“Fuckin Mind” was a bit of a tough one too…on one hand, I dig the verse, on the other, the main-hooks came out a little strange…it’s weird – I can hear that they work…but I guess I’m just not sure the sung-out vocals had the right sound for the track’s overall tone. I think I get what Yooda was looking for here…and I think it’s close overall, just slightly wide of the mark. I’m thinking he wanted some backing vocals there to be a little bit looser with their delivery and represent being out of their “Fuckin Mind,” just not sure they paired-up with the tone in the low-end as much as we’d like them to. Verse is solid…it all sounds a little bit quiet in comparison to the boldness of the chorus, but there’s still a lot worth listening to as Yooda describes roaming through the neighborhood like a dog looking for a place to bury his bone. Listen to the track – you’ll see what I mean…
On the final-cut, “Gebaku,” Yooda gets a final-assist on the album from rapper Ced Wynez, who we’ve reviewed here at our pages before. Delivering an absolutely solid verse that’s bold, confident and ready to shoot the whole clip to make an impact; Wynez throws some seriousness & style together solidly in the mix of “Gebaku” as the rest of the rappers out there have no faded away from the battlefield, leaving only these two guys and a microphone to end the record. Yooda and Wynez trade the mic off perfectly and definitely understand how to back each other up good’n’proper on a track at this point…as far as I understand it, these two are long-time collaborators and always ready to grab some bars on the other’s track when asked.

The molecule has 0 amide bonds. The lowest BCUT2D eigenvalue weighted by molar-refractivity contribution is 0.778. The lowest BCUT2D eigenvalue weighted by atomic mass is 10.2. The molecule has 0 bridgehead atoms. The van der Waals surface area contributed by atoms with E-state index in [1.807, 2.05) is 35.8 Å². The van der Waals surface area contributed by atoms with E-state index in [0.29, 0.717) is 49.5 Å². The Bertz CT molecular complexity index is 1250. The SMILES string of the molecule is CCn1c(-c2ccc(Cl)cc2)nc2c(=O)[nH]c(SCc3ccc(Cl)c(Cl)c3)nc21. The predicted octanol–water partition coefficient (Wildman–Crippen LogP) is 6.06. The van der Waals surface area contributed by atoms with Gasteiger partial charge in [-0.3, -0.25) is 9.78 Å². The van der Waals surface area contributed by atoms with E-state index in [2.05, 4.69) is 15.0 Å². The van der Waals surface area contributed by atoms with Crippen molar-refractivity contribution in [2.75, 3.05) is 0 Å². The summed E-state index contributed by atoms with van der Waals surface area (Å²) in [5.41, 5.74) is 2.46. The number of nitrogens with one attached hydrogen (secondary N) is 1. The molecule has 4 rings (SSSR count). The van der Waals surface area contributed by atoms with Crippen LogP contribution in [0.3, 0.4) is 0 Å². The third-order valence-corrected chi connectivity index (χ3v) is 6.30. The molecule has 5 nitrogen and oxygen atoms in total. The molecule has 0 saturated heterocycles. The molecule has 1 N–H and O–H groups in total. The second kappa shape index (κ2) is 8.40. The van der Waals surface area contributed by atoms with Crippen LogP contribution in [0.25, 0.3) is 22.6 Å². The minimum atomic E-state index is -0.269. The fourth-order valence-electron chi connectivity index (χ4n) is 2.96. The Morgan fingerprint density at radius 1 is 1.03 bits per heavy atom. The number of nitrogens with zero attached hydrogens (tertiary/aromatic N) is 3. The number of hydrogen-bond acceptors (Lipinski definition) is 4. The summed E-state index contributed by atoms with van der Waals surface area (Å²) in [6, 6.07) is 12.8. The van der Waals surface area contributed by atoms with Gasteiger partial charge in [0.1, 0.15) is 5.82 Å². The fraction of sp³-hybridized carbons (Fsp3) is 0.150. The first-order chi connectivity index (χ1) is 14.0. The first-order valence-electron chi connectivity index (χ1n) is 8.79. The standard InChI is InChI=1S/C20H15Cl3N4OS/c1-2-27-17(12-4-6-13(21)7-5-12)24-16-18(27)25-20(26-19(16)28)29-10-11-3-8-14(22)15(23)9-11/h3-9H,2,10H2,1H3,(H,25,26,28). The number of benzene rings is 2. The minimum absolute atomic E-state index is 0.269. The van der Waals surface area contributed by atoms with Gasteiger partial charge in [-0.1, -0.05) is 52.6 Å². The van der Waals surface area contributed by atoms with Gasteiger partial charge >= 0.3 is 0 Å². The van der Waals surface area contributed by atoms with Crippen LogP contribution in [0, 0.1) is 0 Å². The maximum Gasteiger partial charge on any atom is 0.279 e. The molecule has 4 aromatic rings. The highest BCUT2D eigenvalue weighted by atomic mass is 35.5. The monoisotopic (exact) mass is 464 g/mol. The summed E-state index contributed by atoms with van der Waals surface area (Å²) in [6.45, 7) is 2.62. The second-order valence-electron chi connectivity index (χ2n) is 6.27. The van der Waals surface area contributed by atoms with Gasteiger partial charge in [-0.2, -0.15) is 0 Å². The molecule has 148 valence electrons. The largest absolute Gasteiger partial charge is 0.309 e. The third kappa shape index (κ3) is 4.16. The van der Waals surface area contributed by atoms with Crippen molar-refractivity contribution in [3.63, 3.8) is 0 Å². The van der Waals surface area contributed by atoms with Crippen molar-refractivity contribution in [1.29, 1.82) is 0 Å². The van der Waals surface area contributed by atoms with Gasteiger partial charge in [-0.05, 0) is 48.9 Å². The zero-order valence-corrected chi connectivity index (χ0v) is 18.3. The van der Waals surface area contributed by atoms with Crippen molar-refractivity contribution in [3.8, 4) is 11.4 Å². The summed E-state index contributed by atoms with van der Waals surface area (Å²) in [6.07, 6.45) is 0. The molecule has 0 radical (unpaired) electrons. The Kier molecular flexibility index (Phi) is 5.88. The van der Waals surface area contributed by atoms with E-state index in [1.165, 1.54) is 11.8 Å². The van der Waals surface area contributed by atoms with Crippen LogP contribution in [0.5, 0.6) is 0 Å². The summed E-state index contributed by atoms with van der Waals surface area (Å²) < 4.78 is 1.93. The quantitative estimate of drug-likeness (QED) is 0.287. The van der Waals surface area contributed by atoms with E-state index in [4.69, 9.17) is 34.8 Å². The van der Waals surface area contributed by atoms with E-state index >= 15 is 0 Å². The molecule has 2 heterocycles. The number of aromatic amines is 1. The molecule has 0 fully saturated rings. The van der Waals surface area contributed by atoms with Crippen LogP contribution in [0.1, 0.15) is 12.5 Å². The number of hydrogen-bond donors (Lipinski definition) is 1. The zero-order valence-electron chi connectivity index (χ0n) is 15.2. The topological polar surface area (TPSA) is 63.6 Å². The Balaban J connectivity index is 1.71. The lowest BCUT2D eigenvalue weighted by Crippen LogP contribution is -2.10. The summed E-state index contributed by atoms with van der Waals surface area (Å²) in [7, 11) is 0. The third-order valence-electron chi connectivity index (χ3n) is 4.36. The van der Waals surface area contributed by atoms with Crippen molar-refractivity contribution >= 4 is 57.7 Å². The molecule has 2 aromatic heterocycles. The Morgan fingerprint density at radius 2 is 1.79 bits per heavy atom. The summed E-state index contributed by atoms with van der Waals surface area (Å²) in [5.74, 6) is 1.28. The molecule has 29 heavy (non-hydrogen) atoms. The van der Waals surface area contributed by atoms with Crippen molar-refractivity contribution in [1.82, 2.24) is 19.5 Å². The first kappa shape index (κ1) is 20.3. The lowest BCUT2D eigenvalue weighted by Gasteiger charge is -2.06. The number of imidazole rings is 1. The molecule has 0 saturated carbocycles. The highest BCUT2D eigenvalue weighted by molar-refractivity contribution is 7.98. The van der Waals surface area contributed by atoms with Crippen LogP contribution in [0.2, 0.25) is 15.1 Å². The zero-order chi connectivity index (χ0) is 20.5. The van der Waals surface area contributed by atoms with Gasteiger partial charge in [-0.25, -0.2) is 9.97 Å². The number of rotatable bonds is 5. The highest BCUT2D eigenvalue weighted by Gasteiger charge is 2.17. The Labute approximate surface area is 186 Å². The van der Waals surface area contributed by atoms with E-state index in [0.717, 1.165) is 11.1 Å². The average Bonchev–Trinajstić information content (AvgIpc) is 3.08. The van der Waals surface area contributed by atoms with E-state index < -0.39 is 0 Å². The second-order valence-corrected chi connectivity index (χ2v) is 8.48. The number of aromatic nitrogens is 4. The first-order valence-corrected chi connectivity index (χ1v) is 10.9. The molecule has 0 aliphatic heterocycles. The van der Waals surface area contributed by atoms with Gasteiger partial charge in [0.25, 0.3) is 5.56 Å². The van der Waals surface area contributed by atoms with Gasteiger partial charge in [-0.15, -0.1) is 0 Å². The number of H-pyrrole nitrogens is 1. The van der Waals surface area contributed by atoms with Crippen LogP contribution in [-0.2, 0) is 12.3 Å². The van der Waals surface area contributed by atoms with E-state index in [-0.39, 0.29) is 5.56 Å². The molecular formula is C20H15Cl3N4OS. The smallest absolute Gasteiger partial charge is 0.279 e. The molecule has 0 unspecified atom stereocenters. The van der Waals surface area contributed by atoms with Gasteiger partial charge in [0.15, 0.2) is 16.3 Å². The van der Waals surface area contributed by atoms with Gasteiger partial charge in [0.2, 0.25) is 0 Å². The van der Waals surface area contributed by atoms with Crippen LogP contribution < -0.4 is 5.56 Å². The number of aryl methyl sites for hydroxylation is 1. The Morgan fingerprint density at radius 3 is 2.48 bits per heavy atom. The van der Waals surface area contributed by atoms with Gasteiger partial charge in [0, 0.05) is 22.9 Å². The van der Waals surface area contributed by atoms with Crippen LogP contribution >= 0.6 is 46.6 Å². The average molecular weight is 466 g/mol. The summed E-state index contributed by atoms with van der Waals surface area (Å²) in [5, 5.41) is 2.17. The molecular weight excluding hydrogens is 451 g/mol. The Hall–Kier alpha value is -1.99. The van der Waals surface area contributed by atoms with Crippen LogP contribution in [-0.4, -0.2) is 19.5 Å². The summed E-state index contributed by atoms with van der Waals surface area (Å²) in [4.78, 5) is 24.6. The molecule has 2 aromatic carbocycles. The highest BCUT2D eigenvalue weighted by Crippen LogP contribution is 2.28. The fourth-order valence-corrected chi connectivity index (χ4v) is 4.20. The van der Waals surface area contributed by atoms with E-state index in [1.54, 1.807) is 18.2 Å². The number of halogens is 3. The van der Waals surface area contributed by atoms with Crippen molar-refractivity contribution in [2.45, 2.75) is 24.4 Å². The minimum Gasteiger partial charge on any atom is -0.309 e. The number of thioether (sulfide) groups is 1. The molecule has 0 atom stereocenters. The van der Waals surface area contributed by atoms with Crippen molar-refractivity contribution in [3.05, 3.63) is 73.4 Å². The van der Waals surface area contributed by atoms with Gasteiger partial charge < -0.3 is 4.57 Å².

I was impressed with last year’s album Latent Status from Yooda…and I’d have to say that Hiroshima goes a long way to cement this rapper permanently as a genuine authority in the rap-scene. When you put rhymes out with this much commitment to the performance, you get solid results like what you’ll hear from Yooda and the surrounding talent on this record. With a final check-in on the news through “JYE Channel 21 News (Skit3)” – you’ll hear that the man has accomplished his goals…the wack-rappers have officially been annihilated and destroyed…only Yooda is left standing at the end of this match. I can’t say whether he is or isn’t hiding cement blocks in his gloves…but I can certain vouch for the fact that when Yooda swings, he swings hard with pointed-aim ready to take the head right off the target…he keeps his rhymes sharp & on-point and creates genuine, hard-thuggin’ entertainment on Hiroshima.
Find out more about Yooda from his official Facebook page at: https://www.facebook.com/Mr305Shotta